Hardin County Cham­ber of Commerce will host a return to an in-person luncheon May 12 at Elizabethtown Sports Park with a cookout-style gathering.

There will be two one-hour sessions to accommodate members while still adhering to current Centers for Disease Control health and safety guidelines. Each session will allow for 150 members to purchase tickets and attend at either 11 a.m. or 1 p.m., according to a chamber announcement.

To celebrate National Tourism Month the guest speakers will be Todd Yan­cey of the Eliza­beth­town Sports Park, Mike Martin from the Gen­eral George Patton Museum of Leadership and Todd Pollard of the Elizabeth­town Tourism and Conven­tion Bureau.

Tickets for the luncheon go on sale at 2 p.m. Thurs­day at hardinchamber.com.


WKU Regents to consider raising tuition, budget cuts

Western Kentucky Uni­versity is proposing a 2 percent tuition increase and considering cuts to offset a budget shortfall of $7.8 million.

The university’s board of regents will review the proposal Friday.

Budget materials provided by the university said enrollment for the fall “is difficult to forecast due to the unprecedented closure of high schools for most of (academic year) 2020-2021 year,” The Daily News of Bowling Green reported.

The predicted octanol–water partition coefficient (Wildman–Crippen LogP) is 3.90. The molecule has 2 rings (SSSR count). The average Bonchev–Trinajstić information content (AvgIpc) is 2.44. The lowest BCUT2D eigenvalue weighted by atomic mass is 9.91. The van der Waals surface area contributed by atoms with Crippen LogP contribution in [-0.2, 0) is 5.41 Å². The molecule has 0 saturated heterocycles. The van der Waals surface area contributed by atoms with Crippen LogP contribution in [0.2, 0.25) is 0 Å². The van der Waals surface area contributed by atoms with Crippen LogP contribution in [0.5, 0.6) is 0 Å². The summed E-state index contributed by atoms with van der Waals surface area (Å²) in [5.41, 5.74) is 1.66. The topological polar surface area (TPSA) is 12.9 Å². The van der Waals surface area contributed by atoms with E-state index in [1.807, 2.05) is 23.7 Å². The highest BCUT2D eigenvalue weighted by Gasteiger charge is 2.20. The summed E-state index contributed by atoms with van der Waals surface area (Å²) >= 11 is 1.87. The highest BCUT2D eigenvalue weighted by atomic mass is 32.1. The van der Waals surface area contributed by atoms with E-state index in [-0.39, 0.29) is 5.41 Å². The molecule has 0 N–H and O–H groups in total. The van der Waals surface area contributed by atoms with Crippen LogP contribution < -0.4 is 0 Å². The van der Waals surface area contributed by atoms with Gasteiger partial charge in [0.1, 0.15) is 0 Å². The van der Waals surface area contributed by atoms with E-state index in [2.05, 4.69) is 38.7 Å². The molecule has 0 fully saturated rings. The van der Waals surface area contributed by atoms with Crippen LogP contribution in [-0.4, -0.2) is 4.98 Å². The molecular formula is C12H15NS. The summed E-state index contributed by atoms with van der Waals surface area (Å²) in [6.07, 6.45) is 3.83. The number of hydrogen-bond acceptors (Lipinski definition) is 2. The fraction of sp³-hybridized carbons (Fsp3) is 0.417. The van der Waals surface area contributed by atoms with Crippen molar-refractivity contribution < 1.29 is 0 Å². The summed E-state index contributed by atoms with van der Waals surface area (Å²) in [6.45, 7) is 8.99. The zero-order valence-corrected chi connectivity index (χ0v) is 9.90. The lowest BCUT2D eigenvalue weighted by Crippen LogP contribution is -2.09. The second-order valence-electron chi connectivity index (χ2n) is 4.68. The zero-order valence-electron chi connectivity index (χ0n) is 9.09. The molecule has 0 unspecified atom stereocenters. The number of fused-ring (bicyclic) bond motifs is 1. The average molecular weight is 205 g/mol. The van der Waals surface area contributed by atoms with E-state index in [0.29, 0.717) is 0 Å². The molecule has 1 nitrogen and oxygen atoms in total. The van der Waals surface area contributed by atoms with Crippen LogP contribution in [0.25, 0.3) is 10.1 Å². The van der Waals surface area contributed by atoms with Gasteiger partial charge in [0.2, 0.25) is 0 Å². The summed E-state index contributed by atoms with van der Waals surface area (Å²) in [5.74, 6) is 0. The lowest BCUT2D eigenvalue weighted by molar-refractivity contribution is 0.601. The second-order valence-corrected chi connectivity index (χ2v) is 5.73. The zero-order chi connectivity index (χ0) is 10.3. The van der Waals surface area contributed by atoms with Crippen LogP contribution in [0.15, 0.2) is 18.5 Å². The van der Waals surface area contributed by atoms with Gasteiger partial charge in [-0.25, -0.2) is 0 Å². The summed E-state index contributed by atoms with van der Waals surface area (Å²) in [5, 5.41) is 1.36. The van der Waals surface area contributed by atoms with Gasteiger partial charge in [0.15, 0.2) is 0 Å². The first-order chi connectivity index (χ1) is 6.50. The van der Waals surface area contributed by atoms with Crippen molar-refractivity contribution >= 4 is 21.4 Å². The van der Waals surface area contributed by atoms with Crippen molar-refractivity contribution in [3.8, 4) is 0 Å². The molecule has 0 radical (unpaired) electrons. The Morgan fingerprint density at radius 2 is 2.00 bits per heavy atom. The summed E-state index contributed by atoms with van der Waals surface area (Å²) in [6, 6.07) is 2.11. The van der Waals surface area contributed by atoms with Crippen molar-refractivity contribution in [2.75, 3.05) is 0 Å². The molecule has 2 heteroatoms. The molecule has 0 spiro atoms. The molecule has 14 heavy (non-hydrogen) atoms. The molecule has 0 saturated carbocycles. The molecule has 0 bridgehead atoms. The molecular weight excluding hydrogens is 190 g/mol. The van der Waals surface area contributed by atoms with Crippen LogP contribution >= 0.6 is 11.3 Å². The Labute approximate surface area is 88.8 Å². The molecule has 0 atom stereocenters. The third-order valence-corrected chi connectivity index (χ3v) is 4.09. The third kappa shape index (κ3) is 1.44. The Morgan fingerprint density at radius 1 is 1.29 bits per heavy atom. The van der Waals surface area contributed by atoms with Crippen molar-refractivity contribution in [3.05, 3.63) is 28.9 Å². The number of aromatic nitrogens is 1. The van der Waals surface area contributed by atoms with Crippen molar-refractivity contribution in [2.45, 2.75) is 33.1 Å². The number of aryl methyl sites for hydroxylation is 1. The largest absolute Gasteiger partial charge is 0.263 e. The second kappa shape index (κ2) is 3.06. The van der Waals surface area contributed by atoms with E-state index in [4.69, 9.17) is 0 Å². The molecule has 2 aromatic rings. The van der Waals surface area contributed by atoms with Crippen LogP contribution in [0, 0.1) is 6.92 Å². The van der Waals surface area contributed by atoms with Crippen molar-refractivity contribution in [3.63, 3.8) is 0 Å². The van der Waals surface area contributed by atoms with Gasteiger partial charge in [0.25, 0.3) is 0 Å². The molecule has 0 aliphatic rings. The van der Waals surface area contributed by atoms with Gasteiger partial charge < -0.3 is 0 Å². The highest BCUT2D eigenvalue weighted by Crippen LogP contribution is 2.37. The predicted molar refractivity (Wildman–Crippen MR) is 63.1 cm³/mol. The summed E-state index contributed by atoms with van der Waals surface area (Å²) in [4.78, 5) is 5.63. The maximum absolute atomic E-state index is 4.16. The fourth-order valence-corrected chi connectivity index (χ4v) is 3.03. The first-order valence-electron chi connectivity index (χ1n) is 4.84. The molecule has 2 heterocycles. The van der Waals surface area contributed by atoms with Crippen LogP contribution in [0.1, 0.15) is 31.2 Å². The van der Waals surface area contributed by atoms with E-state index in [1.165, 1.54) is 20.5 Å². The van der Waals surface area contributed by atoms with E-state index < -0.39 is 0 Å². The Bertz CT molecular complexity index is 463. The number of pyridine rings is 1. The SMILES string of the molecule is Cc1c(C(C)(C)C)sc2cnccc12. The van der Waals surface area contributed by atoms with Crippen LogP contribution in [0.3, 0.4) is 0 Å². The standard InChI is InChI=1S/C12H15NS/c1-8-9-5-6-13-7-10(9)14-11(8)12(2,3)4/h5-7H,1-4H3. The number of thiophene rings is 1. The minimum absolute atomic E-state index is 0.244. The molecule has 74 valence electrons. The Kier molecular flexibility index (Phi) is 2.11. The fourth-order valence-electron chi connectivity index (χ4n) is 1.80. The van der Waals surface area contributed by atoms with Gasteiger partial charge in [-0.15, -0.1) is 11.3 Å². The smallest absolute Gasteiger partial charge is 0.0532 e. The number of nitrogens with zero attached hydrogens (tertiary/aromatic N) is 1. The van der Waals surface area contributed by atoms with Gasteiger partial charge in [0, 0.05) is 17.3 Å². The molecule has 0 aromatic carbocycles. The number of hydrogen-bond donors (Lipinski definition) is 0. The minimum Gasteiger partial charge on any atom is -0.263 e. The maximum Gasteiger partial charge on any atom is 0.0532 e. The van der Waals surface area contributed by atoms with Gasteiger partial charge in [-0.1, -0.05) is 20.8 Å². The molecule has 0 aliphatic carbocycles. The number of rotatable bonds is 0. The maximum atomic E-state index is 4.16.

It also said “communications with high school students have been challenging during the pandemic.”

The state’s public universities are waiting for a final decision from the Kentucky Council on Postsecondary Education about how high they can raise tuition this year. The council is expected to make that decision by mid-May.


State seeking input on federal money

The Kentucky Depart­ment of Education is seeking opinions from various people and groups as it drafts a plan for how to spend federal aid.

Officials are gathering input fas it develops plans to use more than $2 billion in from the American Rescue Plan Elementary and Secondary School Emergency Relief funds, a statement from the agency said. The department is asking students, families, educators, civil rights organizations and others to take an eight-question survey that will be offered through May 7.

The survey asks about top issues students are facing and needs they have related to impacts from the coronavirus pandemic.

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